New Study Highlights Need For Increased Credit Literacy

Originally posted on CUInsight.

By Randy Salser, President, NAFCU Services

As the availability of credit reports has become more convenient due to the pervasiveness of the Internet, knowledge of credit scoring still suffers. The National Credit Score Knowledge Survey results were released this month by the Consumer Federation of America (CFA) and VantageScore Solutions.  Among the surprising findings in the study:

  • While 80% of respondents consider their knowledge of credit scores to be good, fair, or excellent—94% of participants do not know which factors are among those used to calculate a credit score
  • Only 7% know that neither FICO nor VantageScore will lower one’s credit score if multiple inquiries are made during the same two-week window
  • Only 50% of respondents understand the three instances when lenders are required to inform borrowers of the credit score used in the lending decision
  • 53% of millennials surveyed don’t know that age is not used in calculating credit scores
  • Only 50% of millennials surveyed know that credit repair companies are rarely helpful in fixing credit scores
  • 51% of millennials surveyed have not obtained a free copy of their credit report, while 74% of older adults have obtained a free copy of their credit report

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Who Are “The Unscoreables”? Hint: It’s Not Who You Think

Shortly before the NAFCU annual conference, David Frankil (who needs no introduction to readers of this blog), wrote a post titled, “Is Your Credit Union’s Lending Universe Expanding?”

David’s post was a terrific explanation of how important it is for credit unions to expand their borrower pools in order to keep ahead in an increasingly competitive consumer credit market.

A basic requirement for that expansion is a credit score, which needs a history of credit usage. Some credit score models require very recent credit usage, such as activity on at least one account at some point within the last six months, in order to generate a score. In other words, whether a member has one credit account (e.g., a credit card) or many credit accounts, if there isn’t any activity on at least one account during the most recent six months, that member may be invisible to you when they seek new credit; the credit score model may not recognize their credit history over the past six months and thus may be unscoreable.

Members who are new to the credit market such as recent high school or college graduates, divorced or widowed members or newly arriving immigrants have similar challenges obtaining a credit score for a different reason. Consumers cannot receive a credit score under some traditional models until after six months of reported payment history.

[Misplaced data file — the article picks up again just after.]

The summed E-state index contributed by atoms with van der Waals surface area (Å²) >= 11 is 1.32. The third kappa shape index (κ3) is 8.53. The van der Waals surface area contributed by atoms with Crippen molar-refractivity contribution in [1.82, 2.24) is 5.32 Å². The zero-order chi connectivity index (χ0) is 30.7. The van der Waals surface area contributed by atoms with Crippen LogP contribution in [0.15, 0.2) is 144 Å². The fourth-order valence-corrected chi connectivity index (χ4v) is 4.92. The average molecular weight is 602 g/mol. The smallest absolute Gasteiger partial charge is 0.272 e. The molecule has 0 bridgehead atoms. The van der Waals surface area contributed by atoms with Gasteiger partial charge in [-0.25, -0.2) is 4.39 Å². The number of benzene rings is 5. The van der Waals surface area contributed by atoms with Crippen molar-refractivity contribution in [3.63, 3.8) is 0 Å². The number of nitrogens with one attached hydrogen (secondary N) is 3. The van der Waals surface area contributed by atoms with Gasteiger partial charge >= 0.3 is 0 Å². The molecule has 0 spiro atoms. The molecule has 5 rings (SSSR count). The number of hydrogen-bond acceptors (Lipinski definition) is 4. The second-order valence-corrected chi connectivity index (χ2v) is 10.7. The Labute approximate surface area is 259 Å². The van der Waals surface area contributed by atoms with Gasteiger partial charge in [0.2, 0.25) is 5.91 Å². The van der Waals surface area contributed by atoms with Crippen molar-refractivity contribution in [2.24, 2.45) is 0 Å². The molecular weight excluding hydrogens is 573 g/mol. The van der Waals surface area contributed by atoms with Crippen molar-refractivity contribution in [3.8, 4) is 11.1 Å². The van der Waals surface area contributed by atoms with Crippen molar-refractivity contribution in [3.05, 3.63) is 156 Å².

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Is Your Credit Union’s Lending Universe Expanding?

Originally published on

No, this is not a survey to see who the Trekkies are among us, nor is it an analysis of what the Higgs-Boson particle means for banking.

You can certainly grow the pool of lending opportunity by adding new members, but a component of any lending strategy has to be doing more lending to existing members. There are many factors which can dictate segmentation of and the ability to expand further into your target markets, including demographics, income levels, credit scores, and others. Some are exogenous, i.e. outside of your control.

Demographics are one example – your member’s age is your member’s age, and nothing you can do is going to change that fact. The same is true for income levels – they earn what they earn, and unless you’re going to send them checks every month that isn’t going to change either.

On one level that is also true for their credit scores. Their credit related activities are interpreted in order to generate a score that you use to help assess credit-worthiness, and improvements in that score are really dependent on behavior changes and other actions taken by the member.

But a closer look reveals that there are some things you can do related to your usage of credit scoring models that can help expand your universe of opportunities.  One of the common issues associated with some traditional credit score models relates to their methodology, and what they include and exclude to generate the score. I’m sure that all of you at one time or another have had to say no to someone you knew was a good credit risk, all because their score did not meet minimum underwriting requirements.

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